The children of Israel reached the Red Sea, trapped with the army of Pharaoh approaching.
Exodus 14–The Red Sea crossing recounts the best known example of people who had no choice but to “stand still and see the salvation of the Lord.” [v.13-14] And Moses said unto the people, Fear ye not, stand still, and see he salvation of the Lord, which he will shew to you today: for the Egyptians whom ye have seen today, ye shall see them again no more forever. The Lord shall fight for you, and ye shall hold your peace.
- God wanted to order the lives of His people so it would be impossible for them to go back to Egypt. Exodus 13:17 And behold I will harden the hearts of he Egyptians, and they shall follow them: and I will get me honour upon Pharaoh, and upon his host, upon his chariots and upon his horsemen.
- He wanted them to be completely dependent on Him. Exodus 13:22 And the children of Israel went into the midst of the sea upon the dry ground: and the waters were a wall unto them on their right hand and on their left.
- He wanted honor from Pharaoh (the world). Exodus 14:4 And I will harden Pharaoh’s heart, that he shall follow after them; and I will be honored upon Pharaoh, and upon all his host; that the Egyptians may know that I am the Lord. And they did so. [See also Joshua 2:10—when the spies came to Jericho, Rahab said, “We have heard how the Lord dried up the water of the Red Sea for you.”]
- He wanted His people to learn to wait. Exodus 14:19-21. And the angel of God, which went before the camp of Israel, removed and went behind them; and the pillar of the cloud went from before their face, and stood behind them: And it came between the camp of the Egyptians and the camp of Israel; and it was a cloud and darkness to them, but it gave light by night to these: so that the one came not hear the other all the night. And Moses stretched out his hand over the sea; and the Lord caused the sea to go back by a strong east wind all that night, and made the sea dry land, and the waters were divided.
- He wanted them to have faith. Hebrews 11:29. By faith they passed through the Red sea as by dry land: which the Egyptians assaying to do were drowned.
Following the Red Sea Crossing, Moses and the children of Israel sang:
Exodus 15: 2 The Lord is my strength and song, and he is become my salvation: he is my God, and I will prepare him an habitation; my father’s God and I will exalt him.  thou shalt bring them in, and plant them in the mountain of thine inheritance, in the place, O Lord, which thou haste made for thee to dwell in, in the Sanctuary, O Lord, which thy hands have established.
And when that promise is fulfilled–they are “brought in,”–Moses gives his final blessing to the tribes of Israel—the finale of the Pentateuch. Often in Deuteronomy, Moses has admonished the people of Israel. Throughout the book, however, he also has offered the people blessings and a vision of God’s love and potential rewards. Now, at the very end, Moses fills the people with hope and promise as he speaks to them. As the greatest of teachers, Moses puts into words what they instinctively know they long for but cannot quite articulate.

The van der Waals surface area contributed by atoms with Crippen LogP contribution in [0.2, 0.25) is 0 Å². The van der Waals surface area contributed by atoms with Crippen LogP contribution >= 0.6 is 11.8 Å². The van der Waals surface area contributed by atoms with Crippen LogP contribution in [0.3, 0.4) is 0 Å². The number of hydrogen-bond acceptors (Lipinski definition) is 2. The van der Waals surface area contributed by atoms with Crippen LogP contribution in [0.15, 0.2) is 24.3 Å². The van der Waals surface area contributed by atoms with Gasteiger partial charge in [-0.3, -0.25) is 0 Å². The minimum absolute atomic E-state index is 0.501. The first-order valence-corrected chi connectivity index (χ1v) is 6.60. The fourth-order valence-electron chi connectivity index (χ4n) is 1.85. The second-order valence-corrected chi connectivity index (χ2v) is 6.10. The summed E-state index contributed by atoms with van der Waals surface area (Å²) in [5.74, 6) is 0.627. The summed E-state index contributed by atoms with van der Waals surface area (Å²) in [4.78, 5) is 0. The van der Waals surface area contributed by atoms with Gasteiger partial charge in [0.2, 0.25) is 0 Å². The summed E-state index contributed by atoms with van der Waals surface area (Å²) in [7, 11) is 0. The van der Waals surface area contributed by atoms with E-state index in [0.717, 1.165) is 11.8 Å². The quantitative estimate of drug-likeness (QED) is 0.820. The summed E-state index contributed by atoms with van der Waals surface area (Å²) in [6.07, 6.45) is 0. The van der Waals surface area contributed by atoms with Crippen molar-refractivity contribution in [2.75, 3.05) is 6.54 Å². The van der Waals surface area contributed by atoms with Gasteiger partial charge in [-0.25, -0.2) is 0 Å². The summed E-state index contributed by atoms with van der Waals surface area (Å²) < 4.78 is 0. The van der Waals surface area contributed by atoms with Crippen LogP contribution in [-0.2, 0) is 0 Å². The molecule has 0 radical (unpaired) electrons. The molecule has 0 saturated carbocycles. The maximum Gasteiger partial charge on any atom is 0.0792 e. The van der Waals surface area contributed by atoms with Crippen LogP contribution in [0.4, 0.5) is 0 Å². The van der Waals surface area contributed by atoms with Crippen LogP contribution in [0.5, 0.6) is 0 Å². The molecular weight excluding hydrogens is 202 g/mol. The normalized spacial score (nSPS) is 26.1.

Moses and Israel began together as an one-time prince leading a band of slaves to freedom. Now, the people of Israel are not only free but also they are about to be responsible for their own lives in their own land. As they become a sovereign people, Moses stitches them together, tribe after tribe, weaving a dramatic finale:
Deuteronomy 33:28 Israel then shall dwell in safety alone: the fountain of Jacob shall be upon a land of corn and win; also his heavens shall drop down dew. Happy are thou, O Israel: who is like unto thee, O people saved by the Lord, the shield of they help, and who is the sword of thy excellency! And thine enemies shall be found liars unto thee; and thou shalt tread upon their high places.
This stunning statement confirms the Israelites’ greatest hope envisioning a time even beyond the battles that lie ahead when they finally will live in security and safety.
This portion contains Moses’ last blessing, indeed his last words to the entire people, one nation with many attributes and possibilities.
The Root of Blessing
Some say that the Hebrew word for blessing berakhah [Bear-uh-kuh] shares the same root as the word for knee [berekh] as in “bend the knee.” This is Moses’ berakhah: to gather the best within and around themselves so as to fulfill the “promise” of the Promised Land.
After Moses blesses the tribes, he then stands atop Mount Nebo and surveys the entire land. Viewing the Negev and the valley of Jericho — city of date palms south to Zoar, perhaps Moses feels some sense of closure, an acceptance of what he could and could not accomplish in a lifetime.
Part of Moses’ blessing involves the ability to dream of what he will not see or experience directly. Affirming the future is what leadership is all about: knowing that our best dreams may be realized by others who come after us.